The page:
Editor’s note: In light of the recent ruling in favor of the Queen Anne Community Council’s appeal over detached accessory dwelling units (DADU) reform passed by the City Council, there is a great deal of false information permeating the public debate over this issue. We are republishing this article from June by Caleb Heeringa about backyard cottages as it has only become more relevant now. We also picked apart the Seattle Times’ recent editorial on the issue.
Councilmember Mike O’Brien’s legislation that seeks to encourage more backyard cottages and mother-in-law apartments hit a snag last week, as the Queen Anne Community Council filed an appeal with the City’s hearing examiner that will delay the legislation for at least three to six months.
With its talk of a “full assault upon our single-family neighborhoods,” the community council’s opposition to this legislation (as well as related proposals to diversify the types of housing in single-family zones as part of the city’s Housing Affordability and Livability Agenda) paints a picture of radical changes to the density and character of Queen Anne, turning quiet residential streets into dense, traffic-choked thoroughfares.
Luckily, we don’t need to imagine what Queen Anne and other neighborhoods would feel like with more of this type of housing—we’re blessed with living examples all around us. Jeffrey Linn’s excellent work mapping all of the multi-family housing (including duplexes and triplexes) in the city’s single-family zones shows how much of the city is already living the community council’s nightmare and enjoying themselves just fine, thank you.
As a resident of one of these neighborhoods and someone who has lived in (and been priced out of) this type of housing in multiple neighborhoods around the city, I can assure the community council that it’s not what they fear. I currently live near the corner of 10th and Howe, in an older apartment building a block away from a single-family zone (along 10th Avenue West and Olympic Way West) that features just about every conceivable type of housing stock: multi-million dollar single-family homes, modest old brick ramblers, Craftsman homes that have been converted into multiple units, duplexes, triplexes, ADUs, DADUs, old apartment buildings, and brand new apartment buildings. While I’m sure the neighborhood isn’t immune to a parking or noise conflict here or there, for the most part it’s a wonderful place to live.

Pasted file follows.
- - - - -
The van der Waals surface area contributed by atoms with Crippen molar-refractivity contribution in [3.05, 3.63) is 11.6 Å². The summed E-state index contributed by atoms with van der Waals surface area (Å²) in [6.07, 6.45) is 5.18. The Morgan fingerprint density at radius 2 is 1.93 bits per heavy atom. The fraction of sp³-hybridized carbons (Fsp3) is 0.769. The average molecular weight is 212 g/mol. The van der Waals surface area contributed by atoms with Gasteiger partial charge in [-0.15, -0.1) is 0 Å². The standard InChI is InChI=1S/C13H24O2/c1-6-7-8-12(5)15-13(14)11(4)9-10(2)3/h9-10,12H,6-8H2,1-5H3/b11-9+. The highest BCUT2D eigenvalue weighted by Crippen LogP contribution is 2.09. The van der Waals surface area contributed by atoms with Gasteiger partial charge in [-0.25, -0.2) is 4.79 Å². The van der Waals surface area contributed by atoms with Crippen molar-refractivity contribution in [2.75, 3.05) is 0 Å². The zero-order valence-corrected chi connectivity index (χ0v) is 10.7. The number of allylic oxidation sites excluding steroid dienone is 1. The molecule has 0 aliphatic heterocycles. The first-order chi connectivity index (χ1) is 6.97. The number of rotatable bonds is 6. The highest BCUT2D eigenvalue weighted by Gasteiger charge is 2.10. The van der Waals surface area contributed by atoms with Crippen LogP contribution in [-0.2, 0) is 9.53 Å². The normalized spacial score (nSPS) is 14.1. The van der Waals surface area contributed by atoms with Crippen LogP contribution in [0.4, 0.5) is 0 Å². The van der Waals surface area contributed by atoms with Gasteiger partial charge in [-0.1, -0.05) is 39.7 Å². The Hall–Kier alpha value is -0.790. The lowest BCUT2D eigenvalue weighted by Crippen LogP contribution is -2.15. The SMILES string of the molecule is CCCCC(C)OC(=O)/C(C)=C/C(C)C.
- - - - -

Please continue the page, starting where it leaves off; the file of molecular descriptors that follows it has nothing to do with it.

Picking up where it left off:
This is the “Missing Middle” that is increasingly lacking our city—modestly sized housing units that provide a middle ground between apartment living and homeownership, which is increasingly becoming a pipe dream for middle-class Seattleites. It’s also the kind of housing that may soon be allowed city-wide in Portland, but is apparently political kryptonite in Seattle.
This kind of housing has provided a perfect option for my wife and I. It’s allowed us to enjoy the benefits of living in neighborhoods that we otherwise wouldn’t be able to afford, being two young professionals who had the misfortune of the Great Recession occurring during our 20s. I don’t bring this up seeking pity, but only to serve as an illustration for how housing affordability affects the entire economic spectrum. We’re middle-class white people with dual income and no children; I can’t imagine what it must be like to watch rents rise for single parents, disadvantaged communities, the disabled, or those living on fixed incomes or Section 8 housing vouchers.
To hear the community council tell it, HALA’s proposed changes to single-family zones, including removing barriers to the construction of ADUs and DADUs, ignore the spirit of Queen Anne’s Neighborhood Plan and previous neighborhood planning processes.
Given the multiple stakeholders and viewpoints that go into their production, these plans inherently contain conflicting goals and policies. But the community council seems to be subjectively cherry picking which of the Neighborhood Plan goals and policies should be honored and which should be ignored.